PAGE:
Turkey's handling of refugee crisis 'unacceptable', Merkel says
German Chancellor Angela Merkel condemned on Monday Ankara's decision to ignore the terms of a 2016 refugee agreement, effectively causing thousands to gather at the Greek-Turkish border, as "unacceptable," German broadcaster Deutsche Welle reported.
Turkey's President Recep Tayyip Erdoğan said last month his country's borders with Europe were open, making good on a longstanding threat to let refugees into the continent as thousands of migrants gathered at Turkey’s northwestern border with Greece. Clashes have erupted at the border between Greek police and migrants.
The move is in violation of a 2016 agreement with the EU, aiming to cut the influx of Syrian refugees arriving in Greece. Accordingly, the EU promised the allocation of €3 billion in aid to Turkey to help migrants. The deal also included the end of visa restrictions applied to Turkish citizens when travelling to Europe as of June 2016, but the visa restrictions still remain.
Turkey's approach "is unacceptable, and so I strongly advocate the EU-Turkey agreement being taken into a new phase," Deutsche Welle quoted Merkel as saying while speaking on Monday at the German-Hellenic Economic Forum in Berlin.
Conceding that Turkey bears a "great burden" with its population of more than 3.5 million refugees, who are mostly Syrian, Merkel said Ankara "can expect no understanding if it tries to solve its own problems on the back of refugees who then get stranded in a dead end at the Turkish-Greek border."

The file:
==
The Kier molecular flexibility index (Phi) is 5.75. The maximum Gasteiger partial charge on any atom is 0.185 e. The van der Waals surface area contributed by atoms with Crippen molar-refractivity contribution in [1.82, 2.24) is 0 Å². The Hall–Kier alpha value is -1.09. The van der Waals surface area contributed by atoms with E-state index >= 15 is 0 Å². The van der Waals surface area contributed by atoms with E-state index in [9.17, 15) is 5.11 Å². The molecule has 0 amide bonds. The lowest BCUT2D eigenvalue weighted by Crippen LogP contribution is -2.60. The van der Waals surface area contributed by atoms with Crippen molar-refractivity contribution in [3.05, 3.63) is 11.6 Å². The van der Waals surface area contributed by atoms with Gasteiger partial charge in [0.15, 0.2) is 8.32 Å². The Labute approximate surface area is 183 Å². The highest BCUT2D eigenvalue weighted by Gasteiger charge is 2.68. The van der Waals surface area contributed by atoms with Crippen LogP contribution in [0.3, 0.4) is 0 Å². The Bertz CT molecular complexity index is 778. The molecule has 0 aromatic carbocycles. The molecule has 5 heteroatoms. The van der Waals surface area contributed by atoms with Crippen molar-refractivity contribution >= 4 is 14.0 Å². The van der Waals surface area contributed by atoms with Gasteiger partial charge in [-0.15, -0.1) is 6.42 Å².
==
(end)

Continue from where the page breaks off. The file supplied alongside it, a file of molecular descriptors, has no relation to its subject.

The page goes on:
The German chancellor went on to say Greece "deserves our full solidarity and our full support," but adding it was important to avoid situations like those during the migrant crisis of 2015.
Erdoğan arrived in Brussels on Monday to discuss the unfolding refugee and migrant crisis.
Greek Prime Minister Mitsotakis welcomed the Turkish president’s visits, saying he hoped it would lead to "the start of de-escalation of the crisis," Deutsche Welle reported.
"There must be a concrete change in Ankara's policy," Mitsotakis said.
"Greece has always ... recognised and does recognise that Turkey has a crucial role to play in the management of the migration problem, and it needs Europe's help to do it," Mitsotakis added. "But this cannot happen ... under conditions of threats and blackmail, using desperate people as pawns."
Turkey has been a key transit point for illegal migrants, many of who are fleeing persecution, as they look to cross into Europe. In 2019, more than 60,000 refugees from Turkey landed on the shores of Greece's Aegean islands, and the Greek government expected more than 100,000 in 2020.
The Greek government on Sunday asked for the EU's help to secure its borders and announced that it had stopped accepting asylum claims for a month due to the increased influx.